Campus and city briefs


North Manhattan Avenue construction to impact drivers

According to a news release from the City of Manhattan, construction on North Manhattan Avenue will cause changes in traffic flow starting Thursday.

Keen Street will close for construction work beginning Thursday, changing the Blue Hills neighborhood entrance to Blue Hills Road rather than North Manhattan Avenue.

Lane reductions on North Manhattan Avenue will continue throughout the project, which is expected to continue until August 2015. Road construction to the area will widen North Manhattan Avenue, which will allow for additional turn lanes at the Research Park Drive intersection and will improve overall traffic flow from Kimball Avenue to Research Park Drive when completed.

The road improvements will cost $1.8 million.

College of Veterinary Medicine establishes new center to combat diseases

According to a April 3 K-State News and Communications Services news release, the College of Veterinary medicine is establishing a new center of excellence to focus on controlling infectious vector-borne diseases in animals and humans.

The Center of Excellence for Vector-Borne Diseases will be launched publicly on April 8. The center will be for interdisciplinary research with a focus on pathogenesis, surveillance and disease prevention and will be led by Roman Ganta, professor of diagnostic medicine and pathobiology.

“The (Center of Excellence for Vector-Borne Diseases) will prepare us well to build a nationally and internationally recognized program to combat the emerging threats of vector-borne diseases in the U.S., including bacterial, parasitic and viral diseases,” Ganta said in the news release. “The center also will strive to synergize with the soon-to-be-established federal facility in Manhattan, the National Bio and Agro-defense Facility, or NBAF. The research that we will conduct will serve a role in helping to advance the goals of the K-State 2025 mission to become a Top 50 public research university.”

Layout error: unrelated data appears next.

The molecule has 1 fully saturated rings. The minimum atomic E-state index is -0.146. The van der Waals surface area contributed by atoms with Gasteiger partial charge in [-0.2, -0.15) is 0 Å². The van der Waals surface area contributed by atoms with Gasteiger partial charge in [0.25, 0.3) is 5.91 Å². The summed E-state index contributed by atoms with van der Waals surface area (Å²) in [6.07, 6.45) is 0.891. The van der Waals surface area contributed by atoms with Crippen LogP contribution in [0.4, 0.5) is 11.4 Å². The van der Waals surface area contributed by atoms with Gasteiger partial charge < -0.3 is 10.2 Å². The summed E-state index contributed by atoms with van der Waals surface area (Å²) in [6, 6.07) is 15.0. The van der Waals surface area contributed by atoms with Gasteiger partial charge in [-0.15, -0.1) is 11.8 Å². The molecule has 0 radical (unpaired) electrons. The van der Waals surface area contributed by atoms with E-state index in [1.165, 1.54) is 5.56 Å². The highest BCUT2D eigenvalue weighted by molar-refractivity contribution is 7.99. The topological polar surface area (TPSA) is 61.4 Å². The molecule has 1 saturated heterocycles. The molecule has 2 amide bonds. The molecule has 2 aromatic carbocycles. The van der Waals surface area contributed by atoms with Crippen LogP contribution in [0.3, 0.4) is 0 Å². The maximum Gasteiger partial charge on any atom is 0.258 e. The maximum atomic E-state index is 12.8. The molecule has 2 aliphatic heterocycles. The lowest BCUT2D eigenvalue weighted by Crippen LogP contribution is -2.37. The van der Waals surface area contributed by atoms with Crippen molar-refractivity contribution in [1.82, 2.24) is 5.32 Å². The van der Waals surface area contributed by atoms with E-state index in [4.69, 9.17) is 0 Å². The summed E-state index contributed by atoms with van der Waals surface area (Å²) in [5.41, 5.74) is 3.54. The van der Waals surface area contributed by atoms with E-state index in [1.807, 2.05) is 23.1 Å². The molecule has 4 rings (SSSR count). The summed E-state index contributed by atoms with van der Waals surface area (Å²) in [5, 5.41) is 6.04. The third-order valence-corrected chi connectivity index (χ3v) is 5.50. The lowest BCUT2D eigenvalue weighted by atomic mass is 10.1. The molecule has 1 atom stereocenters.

Goals of the center include establishing a research-based tick-rearing facility, producing educational programs and workshops that revolve around vector-borne diseases, and developing resources that will aid further research.

Investigation of trench collapse results in revocation of city employees’ certification

The Kansas Department of Labor and the City of Manhattan have completed an initial investigation of the death of William Albert Wiske, 30, of Wamego.

Wiske was killed when a trench collapsed on him in February while he was repairing a water main at the intersection of Scenic Drive and Fossilridge Drive, according to Little Apple Post.

The city of Manhattan revoked certification of two employees after the investigation – which comprised of interviews, reviews of emergency personnel reports and personal observations – concluded adequate safety precautions were not in place at the time of the accident.